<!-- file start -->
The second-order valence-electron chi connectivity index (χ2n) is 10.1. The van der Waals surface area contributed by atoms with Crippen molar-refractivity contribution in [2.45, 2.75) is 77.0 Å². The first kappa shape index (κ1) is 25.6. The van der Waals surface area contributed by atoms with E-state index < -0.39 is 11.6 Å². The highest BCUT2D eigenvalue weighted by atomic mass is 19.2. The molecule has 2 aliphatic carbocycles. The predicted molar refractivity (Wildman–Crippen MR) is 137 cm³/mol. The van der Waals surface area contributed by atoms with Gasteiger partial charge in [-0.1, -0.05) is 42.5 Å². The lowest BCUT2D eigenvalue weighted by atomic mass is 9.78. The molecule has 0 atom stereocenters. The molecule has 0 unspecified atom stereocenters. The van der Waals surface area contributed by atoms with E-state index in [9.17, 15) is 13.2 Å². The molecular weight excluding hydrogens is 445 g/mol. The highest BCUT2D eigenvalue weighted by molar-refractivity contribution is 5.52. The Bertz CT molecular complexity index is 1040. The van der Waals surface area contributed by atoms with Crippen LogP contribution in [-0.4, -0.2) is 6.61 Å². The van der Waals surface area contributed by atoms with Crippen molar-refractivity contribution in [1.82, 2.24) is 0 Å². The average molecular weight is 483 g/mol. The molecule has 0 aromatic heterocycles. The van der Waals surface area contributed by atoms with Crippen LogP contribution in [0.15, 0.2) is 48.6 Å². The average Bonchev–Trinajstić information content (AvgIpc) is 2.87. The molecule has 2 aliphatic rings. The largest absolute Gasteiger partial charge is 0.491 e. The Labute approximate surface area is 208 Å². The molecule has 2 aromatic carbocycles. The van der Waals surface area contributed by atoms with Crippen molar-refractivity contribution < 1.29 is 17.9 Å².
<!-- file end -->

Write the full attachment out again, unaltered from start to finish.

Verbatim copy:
The second-order valence-electron chi connectivity index (χ2n) is 10.1. The van der Waals surface area contributed by atoms with Crippen molar-refractivity contribution in [2.45, 2.75) is 77.0 Å². The first kappa shape index (κ1) is 25.6. The van der Waals surface area contributed by atoms with E-state index < -0.39 is 11.6 Å². The highest BCUT2D eigenvalue weighted by atomic mass is 19.2. The molecule has 2 aliphatic carbocycles. The predicted molar refractivity (Wildman–Crippen MR) is 137 cm³/mol. The van der Waals surface area contributed by atoms with Gasteiger partial charge in [-0.1, -0.05) is 42.5 Å². The lowest BCUT2D eigenvalue weighted by atomic mass is 9.78. The molecule has 0 atom stereocenters. The molecule has 0 unspecified atom stereocenters. The van der Waals surface area contributed by atoms with E-state index in [9.17, 15) is 13.2 Å². The molecular weight excluding hydrogens is 445 g/mol. The highest BCUT2D eigenvalue weighted by molar-refractivity contribution is 5.52. The Bertz CT molecular complexity index is 1040. The van der Waals surface area contributed by atoms with Crippen LogP contribution in [-0.4, -0.2) is 6.61 Å². The van der Waals surface area contributed by atoms with Crippen molar-refractivity contribution in [1.82, 2.24) is 0 Å². The average molecular weight is 483 g/mol. The molecule has 0 aromatic heterocycles. The van der Waals surface area contributed by atoms with Crippen LogP contribution in [0.15, 0.2) is 48.6 Å². The average Bonchev–Trinajstić information content (AvgIpc) is 2.87. The molecule has 2 aliphatic rings. The largest absolute Gasteiger partial charge is 0.491 e. The Labute approximate surface area is 208 Å². The molecule has 2 aromatic carbocycles. The van der Waals surface area contributed by atoms with Crippen molar-refractivity contribution < 1.29 is 17.9 Å².